The Somerville City Council unanimously passed a resolution on April 8 calling for the removal of “hostile architecture” from the Davis Square MBTA station and a ban on future hostile architecture projects on public benches elsewhere in the city.
Hostile architecture, also known as “defensive architecture,” is defined as an urban planning strategy designed to prevent the homeless from resting and sleeping in certain places. Proponents of the practice argue that hostile architecture is a necessary deterrent of certain behaviors such as camping, loitering and skateboarding. Opponents believe that these design strategies unfairly target the poor and homeless populations.
Specifically, the resolution calls on the city’s director of mobility and the commissioner of public works to work with the Massachusetts delegation to remove existing hostile architecture and to prevent new architecture from being installed. The resolution was introduced by Ward 7 Councilor Katjana Ballantyne and is co-sponsored by all other city councilors: Ben Ewen-Campen, J.T. Scott, Jesse Clingan, Kristen Strezo, Lance Davis, Mark Niedergang, Mary Jo Rossetti, Matthew McLaughlin, Will Mbah and William White.
Ballantyne explained why she is opposed to hostile architecture in Somerville.
“I don’t support any kind of ‘hostile design’ in our Somerville urban environment,” Ballantyne wrote in an email to the Daily. “I don’t want to live in a city with bars and spikes on benches, and not with any intentionally ugly and uncomfortable street lighting or other kinds of hostile urban furniture and equipment.”
In Somerville, designs described as hostile architecture were installed this year at the Davis Square MBTA station, which was the focus of the resolution. Benches in and around the station now have armrests built into the seats.
The MBTA, which installed the benches, asserts that the architecture is designed to comply with the Americans with Disabilities Act to provide easier access to seating for people with mobility challenges. However, the Council’s resolution argues that the benches have had the effect of preventing people — namely the homeless community — from lying down.
Lisa Battiston, deputy press secretary of the MBTA, defended the design of the benches.
“Designed by the MBTA’s system-wide accessibility department, the armrests offer structural support for customers with mobility challenges when they want to stand up or sit down,” Battiston wrote in an email to the Daily.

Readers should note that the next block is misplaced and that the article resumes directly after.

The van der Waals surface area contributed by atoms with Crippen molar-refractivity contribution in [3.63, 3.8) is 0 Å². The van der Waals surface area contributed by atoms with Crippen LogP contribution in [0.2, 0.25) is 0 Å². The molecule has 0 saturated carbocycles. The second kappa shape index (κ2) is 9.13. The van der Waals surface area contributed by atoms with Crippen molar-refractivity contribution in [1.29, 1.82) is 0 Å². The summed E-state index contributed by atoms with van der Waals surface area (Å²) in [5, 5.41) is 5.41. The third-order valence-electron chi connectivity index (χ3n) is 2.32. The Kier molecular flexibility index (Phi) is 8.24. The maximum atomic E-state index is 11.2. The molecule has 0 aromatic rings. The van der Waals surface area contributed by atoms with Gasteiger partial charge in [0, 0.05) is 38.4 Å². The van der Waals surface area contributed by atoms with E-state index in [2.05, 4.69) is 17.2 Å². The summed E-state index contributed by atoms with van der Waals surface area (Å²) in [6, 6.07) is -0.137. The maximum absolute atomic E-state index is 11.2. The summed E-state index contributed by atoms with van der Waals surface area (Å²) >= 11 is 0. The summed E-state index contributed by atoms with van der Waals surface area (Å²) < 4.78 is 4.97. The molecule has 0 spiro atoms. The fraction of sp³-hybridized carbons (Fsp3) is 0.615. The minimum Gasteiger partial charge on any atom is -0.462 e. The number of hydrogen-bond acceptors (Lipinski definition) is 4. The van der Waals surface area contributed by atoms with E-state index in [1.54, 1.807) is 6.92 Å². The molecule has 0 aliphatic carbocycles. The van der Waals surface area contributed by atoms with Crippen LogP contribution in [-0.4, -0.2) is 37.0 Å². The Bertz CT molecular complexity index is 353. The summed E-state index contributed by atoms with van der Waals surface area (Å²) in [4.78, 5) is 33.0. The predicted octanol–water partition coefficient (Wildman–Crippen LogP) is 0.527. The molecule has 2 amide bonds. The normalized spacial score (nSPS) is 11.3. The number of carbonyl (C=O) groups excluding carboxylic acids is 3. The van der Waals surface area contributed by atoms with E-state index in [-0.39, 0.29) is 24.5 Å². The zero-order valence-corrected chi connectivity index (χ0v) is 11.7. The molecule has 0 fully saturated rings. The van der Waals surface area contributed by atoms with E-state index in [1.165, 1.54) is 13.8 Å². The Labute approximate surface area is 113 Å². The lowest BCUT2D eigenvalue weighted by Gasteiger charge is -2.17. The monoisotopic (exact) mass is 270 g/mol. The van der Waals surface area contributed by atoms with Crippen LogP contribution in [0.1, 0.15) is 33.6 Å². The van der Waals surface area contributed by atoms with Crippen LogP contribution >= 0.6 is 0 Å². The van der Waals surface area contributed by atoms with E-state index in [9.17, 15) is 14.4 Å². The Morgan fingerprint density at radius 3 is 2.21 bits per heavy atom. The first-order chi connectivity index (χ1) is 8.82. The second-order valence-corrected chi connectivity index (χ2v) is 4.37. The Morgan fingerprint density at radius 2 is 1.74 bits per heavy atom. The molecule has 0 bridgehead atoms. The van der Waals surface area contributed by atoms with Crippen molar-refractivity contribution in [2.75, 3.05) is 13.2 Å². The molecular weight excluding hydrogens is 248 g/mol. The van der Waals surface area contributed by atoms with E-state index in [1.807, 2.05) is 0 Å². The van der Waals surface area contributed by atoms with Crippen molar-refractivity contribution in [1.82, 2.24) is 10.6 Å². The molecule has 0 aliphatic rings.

Battiston added that benches at MBTA stations are continuing to be modified according to guidelines written in May 2020 by MBTA chief engineer Erik Stoothoff.
“Design for Benches for all new construction, repair or replacement projects shall follow standards that are consistent with MBTA’s priorities to the safety and accessibility of our passengers. As such, design shall prioritize safety, functionality, and ease of maintenance over time,” Stoothoff wrote in a memo last year.
Ballantyne, who in March announced her candidacy for mayor, criticized the MBTA for installing the benches at the Davis Square station without first consulting Somerville residents.
“The MBTA should have had a conversation with our community,” she said. “[It] should have done outreach to organization[s] which work with our unsheltered population.”
Hannah O’Halloran, emergency shelter services manager at the Somerville Homeless Coalition, described the impact that hostile architecture has had on homeless individuals in Somerville.
“Arm rests were added to all the benches inside the [MBTA] station. Although the [MBTA] isn’t meant to be a space for people to sleep, for most of the winter it provided people a safe and warm place to lay down during the day,” O’Halloran wrote in an email to the Daily. “This was especially helpful with the lack of shelter space due to COVID-19. Due to not being able to sleep inside the train station several people began sleeping in [ATMs]. This led to some of them being arrested.”
O’Halloran also pointed to another MBTA practice that has affected the homeless population in Somerville: making stations colder to discourage resting.
“To discourage the homeless individuals from [going] inside the stations for warmth, the MBTA chained the doors open,” O’Halloran said. “We had to continuously bring blankets and hand warmers to individuals sitting there to make sure they did not suffer from frostbite.”
Ballantyne, for her part, explained that she hopes that the resolution will be the start of a broader conversation regarding homelessness in Somerville.
“Let’s collaborate and not just be reactive,” she said. “Homelessness still continues. This is not new. Why was this hostile architecture installed? Why now?”